"If you’re lucky enough to get to a hearing about a disagreement or conflict with the case, it’s likely months before any decision is made (which again is out of the hands of the injured worker) and it is very likely that the claims administrator may still not abide by the ruling, further delaying the claim and the fate of the injured worker."
"The injured worker cannot get back to work because the employer doesn’t want a broken employee. The physician will prescribe a permanent impairment assessment, but the injured worker has no understanding of what that fiction means, or what its ultimate relation to a settlement is."
"While all of this professional activity is going on around the injured worker, months or years go by and the injured worker has been off work for so long that there isn’t any motivation as he or she spirals down into depression."
"This is no excuse for acting out or the violence that has made recent headlines. It is an indictment of the “system” – a process that is so complex, so entrenched, so lacking of humanity, that it no longer does what it was supposed to do: provide protection for the injured worker so he or she can get back to work."
"Somewhere, at some time, some one with political power and clout will figure out that the problem with workers’ compensation is workers’ compensation itself – the system no longer serves the only involuntary participant. When that happens the system will cease, an industry will shift to another profit source, and perhaps the injured worker will regain some control over his or her life. Until then, expect more desperate acts from desperate people."
Note:David DePaolo, a former workers' compensation defense attorney, is chief executive officer and editor-in-chief of WorkCompCentral.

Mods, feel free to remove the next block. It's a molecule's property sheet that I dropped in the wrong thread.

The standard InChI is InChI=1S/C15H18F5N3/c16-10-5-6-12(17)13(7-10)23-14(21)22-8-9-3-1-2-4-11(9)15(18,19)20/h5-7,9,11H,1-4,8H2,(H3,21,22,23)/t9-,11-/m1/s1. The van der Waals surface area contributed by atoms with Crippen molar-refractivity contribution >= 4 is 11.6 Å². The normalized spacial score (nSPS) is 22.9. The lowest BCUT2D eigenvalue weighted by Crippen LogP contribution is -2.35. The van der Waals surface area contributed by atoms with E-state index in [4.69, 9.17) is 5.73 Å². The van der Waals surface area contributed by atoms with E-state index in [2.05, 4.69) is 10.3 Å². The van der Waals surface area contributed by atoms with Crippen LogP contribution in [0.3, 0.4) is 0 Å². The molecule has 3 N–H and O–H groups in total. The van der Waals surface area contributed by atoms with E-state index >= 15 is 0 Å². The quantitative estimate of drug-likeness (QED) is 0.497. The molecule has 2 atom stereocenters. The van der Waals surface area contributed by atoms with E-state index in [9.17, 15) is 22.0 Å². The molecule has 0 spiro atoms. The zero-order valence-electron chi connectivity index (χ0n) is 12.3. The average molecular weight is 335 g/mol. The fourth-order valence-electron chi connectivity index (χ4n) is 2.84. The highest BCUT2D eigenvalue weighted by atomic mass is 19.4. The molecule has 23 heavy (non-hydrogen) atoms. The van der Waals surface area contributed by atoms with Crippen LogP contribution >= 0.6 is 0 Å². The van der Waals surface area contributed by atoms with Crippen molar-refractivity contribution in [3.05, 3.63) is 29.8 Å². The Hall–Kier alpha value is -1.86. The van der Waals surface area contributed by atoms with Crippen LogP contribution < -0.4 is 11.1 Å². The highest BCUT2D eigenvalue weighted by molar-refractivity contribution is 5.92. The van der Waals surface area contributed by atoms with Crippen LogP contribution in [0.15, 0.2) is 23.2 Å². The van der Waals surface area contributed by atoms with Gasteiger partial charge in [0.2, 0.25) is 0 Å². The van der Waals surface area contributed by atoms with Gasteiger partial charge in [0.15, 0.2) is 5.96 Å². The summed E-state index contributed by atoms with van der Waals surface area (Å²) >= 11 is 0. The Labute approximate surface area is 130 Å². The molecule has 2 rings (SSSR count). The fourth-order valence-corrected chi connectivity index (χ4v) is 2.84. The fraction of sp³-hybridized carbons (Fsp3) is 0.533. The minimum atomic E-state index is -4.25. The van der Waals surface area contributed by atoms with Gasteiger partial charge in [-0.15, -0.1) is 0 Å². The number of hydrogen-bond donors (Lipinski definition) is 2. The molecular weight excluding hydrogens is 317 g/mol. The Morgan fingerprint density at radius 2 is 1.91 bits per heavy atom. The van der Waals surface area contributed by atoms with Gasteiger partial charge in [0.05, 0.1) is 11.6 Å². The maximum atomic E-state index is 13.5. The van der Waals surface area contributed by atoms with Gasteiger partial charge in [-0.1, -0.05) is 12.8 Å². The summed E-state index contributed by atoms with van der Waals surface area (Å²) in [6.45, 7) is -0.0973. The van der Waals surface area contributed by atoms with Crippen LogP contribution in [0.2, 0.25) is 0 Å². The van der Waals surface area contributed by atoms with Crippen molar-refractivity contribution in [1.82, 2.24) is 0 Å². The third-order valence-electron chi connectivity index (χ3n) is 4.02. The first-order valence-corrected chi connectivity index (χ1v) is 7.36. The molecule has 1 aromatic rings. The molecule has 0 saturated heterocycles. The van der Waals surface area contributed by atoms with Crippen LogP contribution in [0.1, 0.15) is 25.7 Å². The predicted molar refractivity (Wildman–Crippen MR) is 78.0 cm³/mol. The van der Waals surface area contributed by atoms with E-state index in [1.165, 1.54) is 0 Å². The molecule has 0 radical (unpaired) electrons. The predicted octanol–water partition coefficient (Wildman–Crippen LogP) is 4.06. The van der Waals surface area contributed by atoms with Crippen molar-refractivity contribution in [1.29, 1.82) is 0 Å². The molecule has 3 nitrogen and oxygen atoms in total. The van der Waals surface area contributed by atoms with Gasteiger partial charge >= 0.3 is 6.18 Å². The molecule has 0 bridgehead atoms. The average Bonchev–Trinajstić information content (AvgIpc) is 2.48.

I'd have to agree with DePaolo. Getting entangled in the "system" is very frustrating for many workers. The judges and attorneys may see it as a "comp community" but to many of the claimants its a system rigged against them. Take an individual who has underlying emotional instability, add in a dose of frustration, pain and a lack of money...voila!....sometimes you can have a dangerous brew.
This is not to say that applicant and defense attorneys, adjusters and judges treat cases with kid gloves. But it is a wake up call for us in the system to pay attention to the real forces affecting the worker.
The alleged assailant in Los Angeles had apparently tried to back out of a compromise and release he entered into as a pro per (after dismissing his attorney). Although it is difficult to back out of a settlement, the WCAB did hold a trial on the issue of whether the claimant should be allowed to back out of the settlement. The trial judge did not find the assailant's claims of bias convincing. Apparently the worker continued to write letters to the WCAB.
Some workers fixate on their cases and this appears to be what occurred when he plunged the knife into a lawyer who wasn't even involved in his case. It's a cautionary tale.
Thursday, May 27, 2010, 07:11 AM - Understanding the CA WC systemWorkers' comp sometimes has a Theater of the Absurd quality.
Eugene Ionesco, Jean Genet or Samuel Beckett could have designed this one: a cost containment effort that becomes a major cost center problem itself.
I'm referring to the increases in California workers' comp cost containment, which jumped 86% from 2005 to 2008. Over the period from 2002 to 2008, cost containment expenses jumped from 6.6% of treatment expenses to 14.7% (using first year treatment expenses as a sample
Cost containment as a cost driver! Who's afraid of Virginia Woolf, Virginia Woolf?
Cost containment as a cost driver!
These cost containment figures are documented in the recently released report of the California Workers Compensation Institute which you can find on their download page, "Medical Development Trends in Calif WC 2002-09":